# Missing minus sign when taking derivative

I'm trying to understand to get the following formula (first formula on pg 33) in Altland Simons second edition:

$$\Delta S \simeq \int d^m x (1 + \partial_{x_\mu} \, (\omega_a \, \partial_{\omega_a} \, x_{\mu} \, )) \, L \, (\phi^i + F_a^i \omega_a \, , \, (\delta_{\mu \nu} - \partial_{x_{\mu}}\, (\omega_a \, \partial_{\omega_a} \, x_{ \nu} \, )) \, \partial_{x_{\nu}} \, (\phi^i + F_a^i \, \omega_a)) \\ - \int d^m x \, L \, (\phi^i(x), \, \partial_{x_{\mu}} \, \phi^i (x))$$

Specifically how do we get the expression $$\delta_{\mu \nu} - \partial_{x_{\mu}}\, (\omega_a \, \partial_{\omega_a} \, x_{\nu} \, )$$?

This is related to the PSE question here, but I'm confused about the step before the question asked in that link. The summary given there is great and I have included it below:

Suppose we have a transformation: $$x^\mu \to (x^{\prime})^{\mu} = x^\mu + f^\mu_a \omega^a(x)$$ and $$\phi^i(x)\to (\phi^{\prime})^i =\phi^i(x) + F^i_a \omega^a(x)$$ then we can compute the action difference $$\Delta S = \int_V d^m x^\prime \mathcal{L}(\phi^\prime(x^\prime),\partial_{x^\prime} \phi^\prime(x^\prime))-\int_V d^m x \mathcal{L}(\phi (x),\partial_x \phi (x))$$ where we can express everything in terms of $$x$$ by using the transformation formulas and the Jacobi determinant.

where $$f^\mu_a = \frac{\partial \, x_{\, \mu}}{\partial \, \omega_{\, a}} \, \Big\rvert_{\omega = 0}\, \,$$.

I am confused about the case $$\mu \neq \nu$$. Then we have:

$$\frac{\partial \, x'_{\mu}}{\partial \, x_{\nu}} = \left(\frac{\partial}{\partial \, x_{\nu}} \right) \left(\omega_a \frac{\partial \, x_{\mu}}{\partial \, \omega_{a}}\right) = \left(\frac{\partial \, \omega_a}{\partial \, x_{\nu}} \frac{\partial \, x_{\mu}}{\partial \, \omega_{a}}\right),$$

where we get the last equality because $$\partial x_{\mu} \, / \, \partial x_{\nu} = 0$$ as $$\mu \neq \nu$$.

$$\frac{\partial \, x_{\nu}}{\partial \, x'_{\mu}} = \frac{1}{\frac{\partial \, x'_{\mu}}{\partial \, x_{\nu}}} = \frac{1}{\frac{\partial \, \omega_a}{\partial \, x_{\nu}} \frac{\partial \, x_{\mu}}{\partial \, \omega_{a}}} = \frac{\partial \, x_{\nu}}{\partial \, \omega_a} \frac{\partial \, \omega_{a}}{\partial \, x_{\mu}} = \partial_{x_{\mu}}\, (\omega_a \, \partial_{\omega_a} \, x_{\nu} \, ),$$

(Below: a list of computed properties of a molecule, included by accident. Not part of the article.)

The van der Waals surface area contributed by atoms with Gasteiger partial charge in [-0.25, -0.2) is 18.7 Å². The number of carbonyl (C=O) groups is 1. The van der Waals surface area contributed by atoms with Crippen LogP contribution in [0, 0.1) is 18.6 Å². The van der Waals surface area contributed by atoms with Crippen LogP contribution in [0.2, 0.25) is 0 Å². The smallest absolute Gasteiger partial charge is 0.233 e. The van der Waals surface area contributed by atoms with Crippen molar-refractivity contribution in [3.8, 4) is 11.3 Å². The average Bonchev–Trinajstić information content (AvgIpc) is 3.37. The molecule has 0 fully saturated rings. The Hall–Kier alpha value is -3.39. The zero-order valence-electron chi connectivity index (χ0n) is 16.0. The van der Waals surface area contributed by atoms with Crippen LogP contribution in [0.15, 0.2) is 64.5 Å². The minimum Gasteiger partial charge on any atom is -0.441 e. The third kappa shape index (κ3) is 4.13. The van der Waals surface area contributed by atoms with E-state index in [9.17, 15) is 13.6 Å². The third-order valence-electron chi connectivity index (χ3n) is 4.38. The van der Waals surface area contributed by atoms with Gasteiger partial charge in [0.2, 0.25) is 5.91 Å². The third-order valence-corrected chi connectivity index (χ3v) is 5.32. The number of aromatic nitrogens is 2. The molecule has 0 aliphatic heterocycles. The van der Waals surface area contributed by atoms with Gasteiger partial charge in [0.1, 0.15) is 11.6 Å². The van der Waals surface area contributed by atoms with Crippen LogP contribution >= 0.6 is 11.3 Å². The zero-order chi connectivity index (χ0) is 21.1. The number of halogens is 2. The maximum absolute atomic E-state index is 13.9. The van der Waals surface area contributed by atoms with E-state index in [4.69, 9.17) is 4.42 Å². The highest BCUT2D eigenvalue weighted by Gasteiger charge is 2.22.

again where we get the last equality because $$\partial x_{\mu} \, / \, \partial x_{\nu} = 0$$ as $$\mu \neq \nu$$.

But the expression $$\delta_{\mu \nu} - \partial_{x_{\mu}}\, (\omega_a \, \partial_{\omega_a} \, x_{\nu} \, ) = - \partial_{x_{\mu}}\, (\omega_a \, \partial_{\omega_a} \, x_{\nu} \, )$$ for $$\mu \neq \nu$$ has a minus sign!

i) What am I doing wrong?

ii) How can I get the correct answer?

I think your problem is using $$\frac{\partial x_\nu}{\partial x'_\mu} = \frac{1}{\frac{\partial x'_\mu}{\partial x_\nu}}$$. This is equivalent to saying $$\frac{\partial x'_\mu}{\partial x_\nu}\frac{\partial x_\nu}{\partial x'_\mu} = 1$$ where no sum is implied. However, the correct relation is $$\sum_\nu \frac{\partial x'_\mu}{\partial x_\nu}\frac{\partial x_\nu}{\partial x'_\lambda} = \delta_{\mu\lambda}$$ that is the Jacobian matrices are related by a matrix inverse not a scalar inverse.
As you wrote above, $$\frac{\partial x'_\mu}{\partial x_\nu} = \delta_{\mu\nu} + \sum_a \frac{\partial x^\mu}{\partial \omega_a} \frac{\partial \omega_a}{\partial x^\nu} = \delta_{\mu\nu} + \frac{\partial}{\partial x^\nu}\sum_a \omega_a\frac{\partial x^\mu}{\partial \omega_a} .$$
To find the inverse we may then write to lowest order in $$\omega_a$$, $$\frac{\partial x_\nu}{\partial x'_\mu} \approx A_{\nu\mu} + B_{\nu\mu}.$$ And imposing $$\delta_{\mu\lambda} =\sum_\nu \frac{\partial x'_\mu}{\partial x_\nu}\frac{\partial x_\nu}{\partial x'_\lambda} = \sum_\nu\left( \delta_{\mu\nu} + \frac{\partial}{\partial x^\nu}\sum_a \omega_a\frac{\partial x^\mu}{\partial \omega_a} \right)\left(A_{\nu\lambda} + B_{\nu\lambda}\right)$$ order by order $$\delta_{\mu\lambda} = A_{\mu\lambda} \\ 0 = B_{\mu\lambda} + \sum_\nu A_{\nu\lambda} \frac{\partial}{\partial x^\nu}\sum_a \omega_a\frac{\partial x^\mu}{\partial \omega_a} = B_{\mu\lambda} + \frac{\partial}{\partial x^\lambda}\sum_a \omega_a\frac{\partial x^\mu}{\partial \omega_a} \implies B_{\mu\lambda} = -\frac{\partial}{\partial x^\lambda}\sum_a \omega_a\frac{\partial x^\mu}{\partial \omega_a}.$$
Thus, $$\frac{\partial x_\nu}{\partial x'_\mu} \approx \delta_{\mu\nu} - \frac{\partial}{\partial x^\mu}\sum_a \omega_a\frac{\partial x^\nu}{\partial \omega_a}$$ as in Altland and Simons.